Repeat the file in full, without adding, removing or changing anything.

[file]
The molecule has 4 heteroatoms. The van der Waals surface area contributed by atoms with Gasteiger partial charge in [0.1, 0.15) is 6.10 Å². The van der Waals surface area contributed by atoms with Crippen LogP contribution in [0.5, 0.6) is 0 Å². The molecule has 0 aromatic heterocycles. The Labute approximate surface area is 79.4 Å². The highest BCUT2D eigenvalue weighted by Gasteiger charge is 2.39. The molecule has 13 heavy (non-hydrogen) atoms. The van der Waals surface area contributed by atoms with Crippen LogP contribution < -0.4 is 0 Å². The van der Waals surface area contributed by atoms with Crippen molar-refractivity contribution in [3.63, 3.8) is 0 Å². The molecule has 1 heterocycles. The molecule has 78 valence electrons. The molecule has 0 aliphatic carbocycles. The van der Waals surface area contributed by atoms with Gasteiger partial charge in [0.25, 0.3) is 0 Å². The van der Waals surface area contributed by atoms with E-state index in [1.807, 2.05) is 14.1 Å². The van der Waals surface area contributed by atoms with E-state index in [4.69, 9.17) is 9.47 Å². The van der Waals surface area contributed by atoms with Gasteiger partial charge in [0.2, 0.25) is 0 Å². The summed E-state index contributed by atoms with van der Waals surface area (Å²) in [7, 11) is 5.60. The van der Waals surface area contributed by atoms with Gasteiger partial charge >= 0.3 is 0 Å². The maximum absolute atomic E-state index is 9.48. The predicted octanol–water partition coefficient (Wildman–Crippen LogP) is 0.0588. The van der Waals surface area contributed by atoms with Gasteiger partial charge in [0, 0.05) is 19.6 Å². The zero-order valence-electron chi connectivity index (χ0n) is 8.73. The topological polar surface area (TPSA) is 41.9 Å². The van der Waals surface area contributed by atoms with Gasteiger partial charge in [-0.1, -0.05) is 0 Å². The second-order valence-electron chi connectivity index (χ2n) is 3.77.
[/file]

The molecule has 4 heteroatoms. The van der Waals surface area contributed by atoms with Gasteiger partial charge in [0.1, 0.15) is 6.10 Å². The van der Waals surface area contributed by atoms with Crippen LogP contribution in [0.5, 0.6) is 0 Å². The molecule has 0 aromatic heterocycles. The Labute approximate surface area is 79.4 Å². The highest BCUT2D eigenvalue weighted by Gasteiger charge is 2.39. The molecule has 13 heavy (non-hydrogen) atoms. The van der Waals surface area contributed by atoms with Crippen LogP contribution < -0.4 is 0 Å². The van der Waals surface area contributed by atoms with Crippen molar-refractivity contribution in [3.63, 3.8) is 0 Å². The molecule has 1 heterocycles. The molecule has 78 valence electrons. The molecule has 0 aliphatic carbocycles. The van der Waals surface area contributed by atoms with Gasteiger partial charge in [0.25, 0.3) is 0 Å². The van der Waals surface area contributed by atoms with E-state index in [1.807, 2.05) is 14.1 Å². The van der Waals surface area contributed by atoms with E-state index in [4.69, 9.17) is 9.47 Å². The van der Waals surface area contributed by atoms with Gasteiger partial charge in [0.2, 0.25) is 0 Å². The summed E-state index contributed by atoms with van der Waals surface area (Å²) in [7, 11) is 5.60. The van der Waals surface area contributed by atoms with Gasteiger partial charge >= 0.3 is 0 Å². The maximum absolute atomic E-state index is 9.48. The predicted octanol–water partition coefficient (Wildman–Crippen LogP) is 0.0588. The van der Waals surface area contributed by atoms with Gasteiger partial charge in [0, 0.05) is 19.6 Å². The zero-order valence-electron chi connectivity index (χ0n) is 8.73. The topological polar surface area (TPSA) is 41.9 Å². The van der Waals surface area contributed by atoms with Gasteiger partial charge in [-0.1, -0.05) is 0 Å². The second-order valence-electron chi connectivity index (χ2n) is 3.77.